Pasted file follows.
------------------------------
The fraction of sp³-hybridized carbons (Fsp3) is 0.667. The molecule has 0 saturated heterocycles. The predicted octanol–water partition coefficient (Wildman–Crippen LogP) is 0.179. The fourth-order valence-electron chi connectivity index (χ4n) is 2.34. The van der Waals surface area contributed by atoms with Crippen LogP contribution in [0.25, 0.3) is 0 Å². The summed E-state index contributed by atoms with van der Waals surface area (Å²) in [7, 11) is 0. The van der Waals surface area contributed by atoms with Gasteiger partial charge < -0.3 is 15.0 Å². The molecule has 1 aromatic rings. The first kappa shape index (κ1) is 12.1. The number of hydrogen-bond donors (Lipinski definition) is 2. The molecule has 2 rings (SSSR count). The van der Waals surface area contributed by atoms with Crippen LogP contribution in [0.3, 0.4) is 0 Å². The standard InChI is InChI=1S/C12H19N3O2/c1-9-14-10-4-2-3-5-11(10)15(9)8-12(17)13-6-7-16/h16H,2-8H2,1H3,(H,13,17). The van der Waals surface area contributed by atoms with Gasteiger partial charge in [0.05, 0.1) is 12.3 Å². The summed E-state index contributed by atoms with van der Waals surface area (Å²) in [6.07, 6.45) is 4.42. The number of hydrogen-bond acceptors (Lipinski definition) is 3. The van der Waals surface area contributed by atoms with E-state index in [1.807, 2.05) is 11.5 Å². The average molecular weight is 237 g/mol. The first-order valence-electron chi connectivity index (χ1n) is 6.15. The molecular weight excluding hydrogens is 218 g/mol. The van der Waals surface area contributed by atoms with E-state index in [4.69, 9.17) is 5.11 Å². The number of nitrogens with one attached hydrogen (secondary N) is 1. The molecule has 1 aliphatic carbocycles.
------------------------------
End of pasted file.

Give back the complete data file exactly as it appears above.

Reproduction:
The fraction of sp³-hybridized carbons (Fsp3) is 0.667. The molecule has 0 saturated heterocycles. The predicted octanol–water partition coefficient (Wildman–Crippen LogP) is 0.179. The fourth-order valence-electron chi connectivity index (χ4n) is 2.34. The van der Waals surface area contributed by atoms with Crippen LogP contribution in [0.25, 0.3) is 0 Å². The summed E-state index contributed by atoms with van der Waals surface area (Å²) in [7, 11) is 0. The van der Waals surface area contributed by atoms with Gasteiger partial charge < -0.3 is 15.0 Å². The molecule has 1 aromatic rings. The first kappa shape index (κ1) is 12.1. The number of hydrogen-bond donors (Lipinski definition) is 2. The molecule has 2 rings (SSSR count). The van der Waals surface area contributed by atoms with Crippen LogP contribution in [0.3, 0.4) is 0 Å². The standard InChI is InChI=1S/C12H19N3O2/c1-9-14-10-4-2-3-5-11(10)15(9)8-12(17)13-6-7-16/h16H,2-8H2,1H3,(H,13,17). The van der Waals surface area contributed by atoms with Gasteiger partial charge in [0.05, 0.1) is 12.3 Å². The summed E-state index contributed by atoms with van der Waals surface area (Å²) in [6.07, 6.45) is 4.42. The number of hydrogen-bond acceptors (Lipinski definition) is 3. The van der Waals surface area contributed by atoms with E-state index in [1.807, 2.05) is 11.5 Å². The average molecular weight is 237 g/mol. The first-order valence-electron chi connectivity index (χ1n) is 6.15. The molecular weight excluding hydrogens is 218 g/mol. The van der Waals surface area contributed by atoms with E-state index in [4.69, 9.17) is 5.11 Å². The number of nitrogens with one attached hydrogen (secondary N) is 1. The molecule has 1 aliphatic carbocycles.